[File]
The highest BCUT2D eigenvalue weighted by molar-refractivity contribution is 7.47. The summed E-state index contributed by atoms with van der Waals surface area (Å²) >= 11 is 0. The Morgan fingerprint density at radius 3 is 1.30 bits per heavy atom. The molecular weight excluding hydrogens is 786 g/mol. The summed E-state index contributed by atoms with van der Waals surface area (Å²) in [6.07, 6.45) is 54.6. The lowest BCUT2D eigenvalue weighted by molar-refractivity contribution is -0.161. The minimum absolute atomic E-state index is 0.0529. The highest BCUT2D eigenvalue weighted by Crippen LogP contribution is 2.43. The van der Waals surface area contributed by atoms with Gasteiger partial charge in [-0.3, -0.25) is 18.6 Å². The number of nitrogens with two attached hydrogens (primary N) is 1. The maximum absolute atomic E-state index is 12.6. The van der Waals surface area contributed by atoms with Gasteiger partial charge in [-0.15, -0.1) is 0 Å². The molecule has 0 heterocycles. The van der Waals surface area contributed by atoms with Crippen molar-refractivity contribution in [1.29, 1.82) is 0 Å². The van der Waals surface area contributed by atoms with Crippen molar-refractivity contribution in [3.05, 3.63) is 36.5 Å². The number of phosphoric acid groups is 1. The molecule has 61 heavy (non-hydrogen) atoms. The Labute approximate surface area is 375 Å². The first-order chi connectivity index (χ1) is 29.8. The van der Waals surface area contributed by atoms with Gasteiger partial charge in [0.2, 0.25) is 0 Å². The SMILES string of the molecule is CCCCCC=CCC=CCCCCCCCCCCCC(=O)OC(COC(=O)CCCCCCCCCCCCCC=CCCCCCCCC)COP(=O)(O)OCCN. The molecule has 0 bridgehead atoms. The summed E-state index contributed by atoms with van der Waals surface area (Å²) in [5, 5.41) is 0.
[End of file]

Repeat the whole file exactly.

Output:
The highest BCUT2D eigenvalue weighted by molar-refractivity contribution is 7.47. The summed E-state index contributed by atoms with van der Waals surface area (Å²) >= 11 is 0. The Morgan fingerprint density at radius 3 is 1.30 bits per heavy atom. The molecular weight excluding hydrogens is 786 g/mol. The summed E-state index contributed by atoms with van der Waals surface area (Å²) in [6.07, 6.45) is 54.6. The lowest BCUT2D eigenvalue weighted by molar-refractivity contribution is -0.161. The minimum absolute atomic E-state index is 0.0529. The highest BCUT2D eigenvalue weighted by Crippen LogP contribution is 2.43. The van der Waals surface area contributed by atoms with Gasteiger partial charge in [-0.3, -0.25) is 18.6 Å². The number of nitrogens with two attached hydrogens (primary N) is 1. The maximum absolute atomic E-state index is 12.6. The van der Waals surface area contributed by atoms with Gasteiger partial charge in [-0.15, -0.1) is 0 Å². The molecule has 0 heterocycles. The van der Waals surface area contributed by atoms with Crippen molar-refractivity contribution in [1.29, 1.82) is 0 Å². The van der Waals surface area contributed by atoms with Crippen molar-refractivity contribution in [3.05, 3.63) is 36.5 Å². The number of phosphoric acid groups is 1. The molecule has 61 heavy (non-hydrogen) atoms. The Labute approximate surface area is 375 Å². The first-order chi connectivity index (χ1) is 29.8. The van der Waals surface area contributed by atoms with Gasteiger partial charge in [0.2, 0.25) is 0 Å². The SMILES string of the molecule is CCCCCC=CCC=CCCCCCCCCCCCC(=O)OC(COC(=O)CCCCCCCCCCCCCC=CCCCCCCCC)COP(=O)(O)OCCN. The molecule has 0 bridgehead atoms. The summed E-state index contributed by atoms with van der Waals surface area (Å²) in [5, 5.41) is 0.